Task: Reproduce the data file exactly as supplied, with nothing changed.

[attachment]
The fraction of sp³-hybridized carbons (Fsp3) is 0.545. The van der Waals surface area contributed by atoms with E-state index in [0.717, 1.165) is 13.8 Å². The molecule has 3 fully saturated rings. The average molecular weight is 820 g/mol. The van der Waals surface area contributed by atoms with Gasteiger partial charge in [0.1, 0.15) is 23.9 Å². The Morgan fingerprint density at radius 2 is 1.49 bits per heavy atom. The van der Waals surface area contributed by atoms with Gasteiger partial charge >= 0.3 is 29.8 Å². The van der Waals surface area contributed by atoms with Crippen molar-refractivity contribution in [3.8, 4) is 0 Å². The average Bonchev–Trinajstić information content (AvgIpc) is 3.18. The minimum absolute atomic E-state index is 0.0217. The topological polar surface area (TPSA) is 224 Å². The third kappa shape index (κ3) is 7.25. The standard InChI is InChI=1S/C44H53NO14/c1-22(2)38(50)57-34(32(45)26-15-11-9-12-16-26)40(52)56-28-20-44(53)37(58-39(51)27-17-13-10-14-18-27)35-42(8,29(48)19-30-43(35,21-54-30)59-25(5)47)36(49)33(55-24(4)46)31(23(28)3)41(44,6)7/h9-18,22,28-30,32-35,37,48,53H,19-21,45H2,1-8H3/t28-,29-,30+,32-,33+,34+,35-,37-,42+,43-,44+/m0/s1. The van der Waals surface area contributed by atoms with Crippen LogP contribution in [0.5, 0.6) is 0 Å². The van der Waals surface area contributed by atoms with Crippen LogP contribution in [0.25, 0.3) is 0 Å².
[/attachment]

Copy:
The fraction of sp³-hybridized carbons (Fsp3) is 0.545. The van der Waals surface area contributed by atoms with E-state index in [0.717, 1.165) is 13.8 Å². The molecule has 3 fully saturated rings. The average molecular weight is 820 g/mol. The van der Waals surface area contributed by atoms with Gasteiger partial charge in [0.1, 0.15) is 23.9 Å². The Morgan fingerprint density at radius 2 is 1.49 bits per heavy atom. The van der Waals surface area contributed by atoms with Gasteiger partial charge >= 0.3 is 29.8 Å². The van der Waals surface area contributed by atoms with Crippen molar-refractivity contribution in [3.8, 4) is 0 Å². The average Bonchev–Trinajstić information content (AvgIpc) is 3.18. The minimum absolute atomic E-state index is 0.0217. The topological polar surface area (TPSA) is 224 Å². The third kappa shape index (κ3) is 7.25. The standard InChI is InChI=1S/C44H53NO14/c1-22(2)38(50)57-34(32(45)26-15-11-9-12-16-26)40(52)56-28-20-44(53)37(58-39(51)27-17-13-10-14-18-27)35-42(8,29(48)19-30-43(35,21-54-30)59-25(5)47)36(49)33(55-24(4)46)31(23(28)3)41(44,6)7/h9-18,22,28-30,32-35,37,48,53H,19-21,45H2,1-8H3/t28-,29-,30+,32-,33+,34+,35-,37-,42+,43-,44+/m0/s1. The van der Waals surface area contributed by atoms with Crippen LogP contribution in [0.5, 0.6) is 0 Å². The van der Waals surface area contributed by atoms with Crippen LogP contribution in [0.25, 0.3) is 0 Å².